What does your music taste say about your brain?


Senior William Pugh jams out to his favorite song, “Love Yourself” by Justin Bieber

A recent study in PLOS ONE linked music preference to personality type based on the empathizing-sympathizing (E-S) theory. By developing certain criteria, like tempo, instrument types, electric vs. acoustic, and density, the researchers found that type E (empathizing) people preferred music on the Mellow dimension, while those considered type S (systemizers) liked music on the Intense dimension. Does all this sound like gibberish to you? Let me explain.

Empathizing-sympathizing theory was developed by Simon Baron-Cohen in 1997. Empathizers (type E) are able to “identify and understand the thoughts and feelings of others and to respond to these with appropriate emotions,” while systemizers (type S) have a “drive to analyze or construct” systems. If you’re somewhere in the middle, you are considered balanced (type B). Typically, females score higher on the Empathy Quotient and males score higher on the Systemizing Quotient (with many exceptions, of course). The researchers hypothesize that human evolution may explain these correlations; empathy makes a mother better equipped to care for her children, while systemizing allows a man to become a better hunter and provider and increase his social status.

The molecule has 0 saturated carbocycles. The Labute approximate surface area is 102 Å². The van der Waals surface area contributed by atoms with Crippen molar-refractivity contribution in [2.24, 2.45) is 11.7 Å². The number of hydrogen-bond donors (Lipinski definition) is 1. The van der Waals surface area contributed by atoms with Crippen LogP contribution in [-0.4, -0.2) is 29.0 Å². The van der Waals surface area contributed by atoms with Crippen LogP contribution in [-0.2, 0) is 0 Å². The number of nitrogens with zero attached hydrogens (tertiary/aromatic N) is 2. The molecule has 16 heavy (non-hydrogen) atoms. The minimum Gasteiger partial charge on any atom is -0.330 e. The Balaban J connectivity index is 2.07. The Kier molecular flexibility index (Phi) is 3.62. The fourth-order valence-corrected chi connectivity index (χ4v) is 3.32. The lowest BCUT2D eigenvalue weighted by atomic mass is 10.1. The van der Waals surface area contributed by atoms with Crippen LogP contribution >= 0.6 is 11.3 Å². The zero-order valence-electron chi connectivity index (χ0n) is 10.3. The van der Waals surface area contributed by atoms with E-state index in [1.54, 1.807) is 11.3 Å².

Baron-Cohen’s work led him to further study what he calls the “extreme male brain” theory of autism. Apparently, the E-S model shows that twice as many females are type E and twice as many males are type S. According to Baron-Cohen, having an extremely type S brain is characteristic of autism or Asperger’s syndrome.

However, these findings are controversial. Some say there was a sampling bias towards engineers, who are more often type S. Others hypothesize that females have “protective factors against autism” by having stronger language skills and more empathy. Young girls begin to speak earlier than boys, and boys’ lesser communication skills can appear to be symptoms of autism spectrum disorder. Baron-Cohen’s colleague Dr. Isabelle Rapin stated that his theory “does not account for some of the many neurological features of the disorder, like the motor symptoms, the sleep problems or the seizures.” Others worry that the public associates “extreme male” with overly aggressive behavior. There are also several discrepancies in theory of how boys and girls develop early in life.

journal.pone.0131151.g003So, with all this in mind, a new team of scientists applied Baron-Cohen’s theory to research about what types of music type E and type S people prefer. Type E participants preferred low arousal, emotionally deep music, like Jeff Buckley’s “Hallelujah” and “I’m Not The Only One” by Sam Smith. Systemizers liked music that was complex, intense, and thrilling like Arctic Monkeys’ “Do I Wanna Know?” or Vivaldi’s Concerto in C.

Of course, most people don’t stick to just one genre of music, or one style of thinking for that matter. Everyone has moments of empathy and objectivity, of emotional depth and rationalism. Although these theories may contain some truth about general tendencies, individuals cannot always be boxed into categories.

If you’re interested to know whether you’re a systemizer or an empathizer, you can take the test here.